Like Lesser Gods – Limited Signed Copies

by Bruce McEver


Dear Special Invitees,

A vibrant independent literary community is essential and helps foster creativity and independent thinking. C&R Press supports our authors with advantageous contracts, distribution, award/contest nominations, and marketing. We bring the highest quality in poetry, fiction, essay and nonfiction, and take risks on experimental and cross genre work, too. C&R is conscious and responsible. We strive for diversity in thought, experience, and feeling, paying particular attention to submerged population groups and voices. Help support C&R Press by investing in our authors. These limited autographed books (only 50 copies!) will help raise money and allow us to host more events like the Bruce McEver Book Release Party at the National Arts Club, Bruce McEver at Poet’s House, and our annual flash reading party at America’s largest writer’s conference, the AWP Conference. Thanks so much for your interest and for supporting literature!


The Directors
John Gosslee and Andrew H. Sullivan

Like Lesser Gods explores themes of loss in a way that deals with the mortality of personal relationships, the realization and search for deeper meaning. The poems are traditional and contemporary, but a strong reminder of what’s important in a quickly changing world.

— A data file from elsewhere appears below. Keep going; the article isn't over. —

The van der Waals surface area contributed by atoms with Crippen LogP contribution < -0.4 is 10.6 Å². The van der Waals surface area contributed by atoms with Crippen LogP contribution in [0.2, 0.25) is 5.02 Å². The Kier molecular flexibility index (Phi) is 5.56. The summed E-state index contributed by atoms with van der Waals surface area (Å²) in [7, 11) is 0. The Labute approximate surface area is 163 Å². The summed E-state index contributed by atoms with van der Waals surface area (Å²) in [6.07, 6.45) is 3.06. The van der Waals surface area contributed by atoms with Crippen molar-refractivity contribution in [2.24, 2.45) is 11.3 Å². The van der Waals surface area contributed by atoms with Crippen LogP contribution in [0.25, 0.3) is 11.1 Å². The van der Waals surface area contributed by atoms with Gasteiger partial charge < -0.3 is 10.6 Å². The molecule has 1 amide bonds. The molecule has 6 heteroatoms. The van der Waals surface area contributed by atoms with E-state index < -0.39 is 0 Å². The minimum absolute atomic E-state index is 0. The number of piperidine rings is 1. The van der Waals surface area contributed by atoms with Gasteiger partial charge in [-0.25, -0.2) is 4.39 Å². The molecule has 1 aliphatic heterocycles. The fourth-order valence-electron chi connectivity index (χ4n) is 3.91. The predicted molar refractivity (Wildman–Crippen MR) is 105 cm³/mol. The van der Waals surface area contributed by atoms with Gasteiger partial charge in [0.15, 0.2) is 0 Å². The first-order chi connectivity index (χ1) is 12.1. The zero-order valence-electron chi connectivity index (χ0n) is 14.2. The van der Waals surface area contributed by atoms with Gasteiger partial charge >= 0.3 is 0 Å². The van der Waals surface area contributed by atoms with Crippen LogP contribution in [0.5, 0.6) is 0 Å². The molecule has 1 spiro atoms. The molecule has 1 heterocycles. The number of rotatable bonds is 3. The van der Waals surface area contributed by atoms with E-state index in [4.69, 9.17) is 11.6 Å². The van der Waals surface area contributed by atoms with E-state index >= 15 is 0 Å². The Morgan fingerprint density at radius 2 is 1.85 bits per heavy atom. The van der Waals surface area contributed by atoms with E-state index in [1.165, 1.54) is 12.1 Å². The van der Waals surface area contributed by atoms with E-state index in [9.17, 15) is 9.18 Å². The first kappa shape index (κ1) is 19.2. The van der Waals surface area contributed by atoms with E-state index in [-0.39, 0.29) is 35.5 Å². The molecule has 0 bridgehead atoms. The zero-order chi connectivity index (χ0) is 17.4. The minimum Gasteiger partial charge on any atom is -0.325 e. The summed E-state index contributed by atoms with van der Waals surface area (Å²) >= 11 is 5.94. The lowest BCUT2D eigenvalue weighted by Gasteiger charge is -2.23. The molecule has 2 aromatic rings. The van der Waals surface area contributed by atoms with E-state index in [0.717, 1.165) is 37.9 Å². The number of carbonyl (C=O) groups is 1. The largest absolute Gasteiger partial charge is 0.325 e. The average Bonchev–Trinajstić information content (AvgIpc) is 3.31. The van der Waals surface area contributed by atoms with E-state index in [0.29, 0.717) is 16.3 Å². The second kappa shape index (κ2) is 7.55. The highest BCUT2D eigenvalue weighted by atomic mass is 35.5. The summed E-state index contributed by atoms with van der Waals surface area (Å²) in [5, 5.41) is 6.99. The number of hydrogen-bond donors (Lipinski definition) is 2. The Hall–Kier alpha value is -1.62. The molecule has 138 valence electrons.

These are fine poems of hard truth. They are mature and thoughtful. They are the poems of a mature man who has lived, loved, and suffered. That is to say they are deeply human poems. We should all be grateful for the grace revealed by these remarkable words.

–David Bottoms


“Although quiet, Bruce McEver’ s poems are driven by strong emotion and love of the world, while the events in the poems and descriptions of nature are set out in exact detail. Like Lesser Gods has many moving elegies, loving descriptions of relatives and friends who have died; but the one event that contains them all appears in the poems that describe the death of a marriage, which can be painful to read: the betrayals, falsehoods, infidelities and, in the end, the speaker’s attempt to get beyond the heartbreak to find that a new life must begin with forgiveness. This is a brave book: a book for grownups.”

–Stephen Dobyns